SAARC minus one: Uri and its aftermath
by Sandhya Jain on 18 Oct 2016 11 Comments

Amidst media speculation that Chinese President Xi Jinping would bat strongly for “all-weather friend” Pakistan at the BRICS-BIMSTEC summit in Goa, Prime Minister Narendra Modi took the sting out of any potential rebuke this might entail with a game-changing arms acquisition from Russia. While Saturday’s $ 5 billion S-400 ‘Triumf’ air defence systems and joint production facility for Kamov-226T helicopters had been under discussion, the acquisition of four state-of-the-art naval frigates is a bolt from the blue.


In one go, Modi has restored Moscow’s status as New Delhi’s most reliable friend and defence supplier, while giving a boost to his flagship ‘Make in India’ programme. But the most remarkable facet of the deal is the skill with which Defence Minister Manohar Parrikar ensured that lobbyists and vested interests did not get even a whiff of the proposed acquisitions. They will doubtless continue to carp and plant motivated stories about his ministry (à la the alleged slashing of combat disability pensions), but with diminished credibility.


In the foreseeable future, Pakistan will find it difficult to overcome its diplomatic isolation following the cancellation of the 19th SAARC summit it was to host at Islamabad in November. India’s decision to pull out of the summit after the massacre of 18 jawans at the Uri base camp in Jammu & Kashmir was promptly endorsed by Bangladesh, Bhutan and Afghanistan, with Sri Lanka and Maldives following suit. As current SAARC chair, Nepal had to maintain neutrality, but had no choice but to announce the deferment. Never in the history of any regional association has one country received such a cold shoulder.


The cancellation of the summit is unprecedented, as is the fact that Bangladesh, Bhutan and Afghanistan followed India in citing the uncongenial atmosphere caused by escalation of terrorism in the region as the reason for their inability to attend. Although New Delhi had accepted the invitation to attend the summit in March, in the hope that Islamabad would act against the perpetrators of the Pathankot air base attack on January 2, 2016, it was soon evident that the military brass would not allow the civilian government to deliver on its promises.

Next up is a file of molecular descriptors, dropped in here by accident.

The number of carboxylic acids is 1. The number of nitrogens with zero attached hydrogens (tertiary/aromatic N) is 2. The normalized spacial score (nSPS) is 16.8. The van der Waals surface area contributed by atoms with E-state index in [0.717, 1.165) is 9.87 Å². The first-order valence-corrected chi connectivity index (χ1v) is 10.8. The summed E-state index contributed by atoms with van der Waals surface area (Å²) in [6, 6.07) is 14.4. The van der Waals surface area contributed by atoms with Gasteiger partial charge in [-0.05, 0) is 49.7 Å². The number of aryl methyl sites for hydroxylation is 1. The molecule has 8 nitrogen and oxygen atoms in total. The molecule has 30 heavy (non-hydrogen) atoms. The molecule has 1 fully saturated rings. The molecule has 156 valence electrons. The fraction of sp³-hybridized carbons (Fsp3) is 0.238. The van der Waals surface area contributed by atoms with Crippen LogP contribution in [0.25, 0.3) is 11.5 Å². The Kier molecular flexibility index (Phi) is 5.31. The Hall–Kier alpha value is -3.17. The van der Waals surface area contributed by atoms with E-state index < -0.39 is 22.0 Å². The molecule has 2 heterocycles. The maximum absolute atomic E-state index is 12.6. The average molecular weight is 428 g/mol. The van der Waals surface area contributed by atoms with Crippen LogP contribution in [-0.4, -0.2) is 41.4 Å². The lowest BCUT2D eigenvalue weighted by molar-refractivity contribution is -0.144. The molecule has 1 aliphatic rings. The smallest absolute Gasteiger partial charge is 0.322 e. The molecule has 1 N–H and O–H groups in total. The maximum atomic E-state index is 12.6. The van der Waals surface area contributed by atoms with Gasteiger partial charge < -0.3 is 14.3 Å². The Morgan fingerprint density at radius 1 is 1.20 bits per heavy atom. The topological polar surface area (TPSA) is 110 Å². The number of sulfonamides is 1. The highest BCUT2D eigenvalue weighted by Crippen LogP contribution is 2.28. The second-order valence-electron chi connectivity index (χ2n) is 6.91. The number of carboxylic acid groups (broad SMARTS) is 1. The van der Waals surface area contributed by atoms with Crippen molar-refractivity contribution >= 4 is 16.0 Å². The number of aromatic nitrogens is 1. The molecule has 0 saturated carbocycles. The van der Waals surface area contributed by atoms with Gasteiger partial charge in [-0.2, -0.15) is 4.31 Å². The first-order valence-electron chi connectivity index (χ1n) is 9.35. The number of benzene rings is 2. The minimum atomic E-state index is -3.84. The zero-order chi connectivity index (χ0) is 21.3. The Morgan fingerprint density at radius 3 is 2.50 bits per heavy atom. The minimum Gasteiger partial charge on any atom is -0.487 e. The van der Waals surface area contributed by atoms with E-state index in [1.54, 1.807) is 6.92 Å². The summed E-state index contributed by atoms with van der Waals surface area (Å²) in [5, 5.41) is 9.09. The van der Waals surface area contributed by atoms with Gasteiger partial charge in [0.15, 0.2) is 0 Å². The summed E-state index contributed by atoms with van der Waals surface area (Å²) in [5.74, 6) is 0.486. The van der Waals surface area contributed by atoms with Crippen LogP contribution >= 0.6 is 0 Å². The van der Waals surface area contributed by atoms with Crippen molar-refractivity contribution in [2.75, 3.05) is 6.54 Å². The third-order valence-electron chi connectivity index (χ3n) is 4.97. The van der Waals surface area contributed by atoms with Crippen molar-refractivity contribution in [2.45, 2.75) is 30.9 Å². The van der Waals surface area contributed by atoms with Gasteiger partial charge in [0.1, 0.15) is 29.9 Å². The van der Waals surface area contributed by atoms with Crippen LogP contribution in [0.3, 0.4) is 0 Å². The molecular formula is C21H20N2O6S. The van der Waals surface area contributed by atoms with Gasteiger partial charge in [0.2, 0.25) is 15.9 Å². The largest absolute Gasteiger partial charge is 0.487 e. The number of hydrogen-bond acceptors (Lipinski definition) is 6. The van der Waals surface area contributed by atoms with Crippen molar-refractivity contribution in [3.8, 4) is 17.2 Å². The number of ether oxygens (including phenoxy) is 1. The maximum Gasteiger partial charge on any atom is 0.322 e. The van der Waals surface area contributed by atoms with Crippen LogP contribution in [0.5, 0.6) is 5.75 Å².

Union Home Minister Rajnath Singh understood as much when he attended the SAARC Interior Ministers’ meeting in Islamabad in August, and had to skip the lunch to be hosted by his counterpart. The Uri massacre was clearly the last straw for Prime Minister Modi, who has invested much personal political capital in improving relations with Islamabad.


The boycott puts a question mark on the future of SAARC, particularly after India’s surgical strike in the wee hours of September 29. As Islamabad is unlikely to mend its ways – perhaps it is too late to dismount the tiger – it is difficult to see how the present stalemate of SAARC-minus-one can be overcome. Yet, a fresh summit without movement on the terrorism front is out of the question.


In effect, SAARC is over, and regional groupings such as BIMSTEC (the Bay of Bengal Initiative for Multi-Sectoral Technical and Economic Cooperation) can be expected to gain more heft. This includes Bangladesh, Bhutan, India, Myanmar, Nepal, Sri Lanka and Thailand, five of which countries are also members of the now defunct SAARC. That leaves Maldives and Afghanistan in a limbo unless a new grouping can be evolved to include them in the South Asian and South East Asian framework. While the region’s diplomats have their task cut out, New Delhi must step up its bilateral cooperation with both countries.